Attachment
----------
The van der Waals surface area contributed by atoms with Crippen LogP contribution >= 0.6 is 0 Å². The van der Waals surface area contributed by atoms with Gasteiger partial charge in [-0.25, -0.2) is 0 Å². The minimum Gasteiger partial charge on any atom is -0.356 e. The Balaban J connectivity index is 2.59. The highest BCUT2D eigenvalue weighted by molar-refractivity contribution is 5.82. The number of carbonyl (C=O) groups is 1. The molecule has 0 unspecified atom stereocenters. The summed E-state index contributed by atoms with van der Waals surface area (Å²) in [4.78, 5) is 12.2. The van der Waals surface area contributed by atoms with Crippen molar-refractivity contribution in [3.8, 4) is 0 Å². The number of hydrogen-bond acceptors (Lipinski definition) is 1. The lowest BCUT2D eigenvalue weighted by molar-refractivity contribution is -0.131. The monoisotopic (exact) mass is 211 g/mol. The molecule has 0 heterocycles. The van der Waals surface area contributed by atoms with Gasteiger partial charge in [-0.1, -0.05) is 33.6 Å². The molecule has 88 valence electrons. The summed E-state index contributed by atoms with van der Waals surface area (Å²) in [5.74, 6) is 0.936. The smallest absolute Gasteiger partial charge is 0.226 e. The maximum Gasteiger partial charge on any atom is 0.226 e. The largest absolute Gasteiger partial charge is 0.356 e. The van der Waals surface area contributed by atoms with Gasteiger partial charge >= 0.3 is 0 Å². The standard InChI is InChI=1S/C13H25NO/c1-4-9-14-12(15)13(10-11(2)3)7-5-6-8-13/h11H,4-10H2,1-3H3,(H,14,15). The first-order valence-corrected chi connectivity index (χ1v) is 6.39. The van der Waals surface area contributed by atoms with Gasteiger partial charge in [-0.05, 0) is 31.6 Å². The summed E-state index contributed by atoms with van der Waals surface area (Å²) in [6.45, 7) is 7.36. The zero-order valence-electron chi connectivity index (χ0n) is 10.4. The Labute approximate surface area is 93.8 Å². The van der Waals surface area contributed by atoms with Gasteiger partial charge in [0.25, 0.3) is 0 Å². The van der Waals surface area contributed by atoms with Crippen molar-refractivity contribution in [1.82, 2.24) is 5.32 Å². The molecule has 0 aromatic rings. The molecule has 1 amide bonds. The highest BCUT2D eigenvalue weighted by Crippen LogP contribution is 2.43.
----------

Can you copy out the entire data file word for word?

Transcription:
The van der Waals surface area contributed by atoms with Crippen LogP contribution >= 0.6 is 0 Å². The van der Waals surface area contributed by atoms with Gasteiger partial charge in [-0.25, -0.2) is 0 Å². The minimum Gasteiger partial charge on any atom is -0.356 e. The Balaban J connectivity index is 2.59. The highest BCUT2D eigenvalue weighted by molar-refractivity contribution is 5.82. The number of carbonyl (C=O) groups is 1. The molecule has 0 unspecified atom stereocenters. The summed E-state index contributed by atoms with van der Waals surface area (Å²) in [4.78, 5) is 12.2. The van der Waals surface area contributed by atoms with Crippen molar-refractivity contribution in [3.8, 4) is 0 Å². The number of hydrogen-bond acceptors (Lipinski definition) is 1. The lowest BCUT2D eigenvalue weighted by molar-refractivity contribution is -0.131. The monoisotopic (exact) mass is 211 g/mol. The molecule has 0 heterocycles. The van der Waals surface area contributed by atoms with Gasteiger partial charge in [-0.1, -0.05) is 33.6 Å². The molecule has 88 valence electrons. The summed E-state index contributed by atoms with van der Waals surface area (Å²) in [5.74, 6) is 0.936. The smallest absolute Gasteiger partial charge is 0.226 e. The maximum Gasteiger partial charge on any atom is 0.226 e. The largest absolute Gasteiger partial charge is 0.356 e. The van der Waals surface area contributed by atoms with Gasteiger partial charge >= 0.3 is 0 Å². The standard InChI is InChI=1S/C13H25NO/c1-4-9-14-12(15)13(10-11(2)3)7-5-6-8-13/h11H,4-10H2,1-3H3,(H,14,15). The first-order valence-corrected chi connectivity index (χ1v) is 6.39. The van der Waals surface area contributed by atoms with Gasteiger partial charge in [-0.05, 0) is 31.6 Å². The summed E-state index contributed by atoms with van der Waals surface area (Å²) in [6.45, 7) is 7.36. The zero-order valence-electron chi connectivity index (χ0n) is 10.4. The Labute approximate surface area is 93.8 Å². The van der Waals surface area contributed by atoms with Gasteiger partial charge in [0.25, 0.3) is 0 Å². The van der Waals surface area contributed by atoms with Crippen molar-refractivity contribution in [1.82, 2.24) is 5.32 Å². The molecule has 0 aromatic rings. The molecule has 1 amide bonds. The highest BCUT2D eigenvalue weighted by Crippen LogP contribution is 2.43.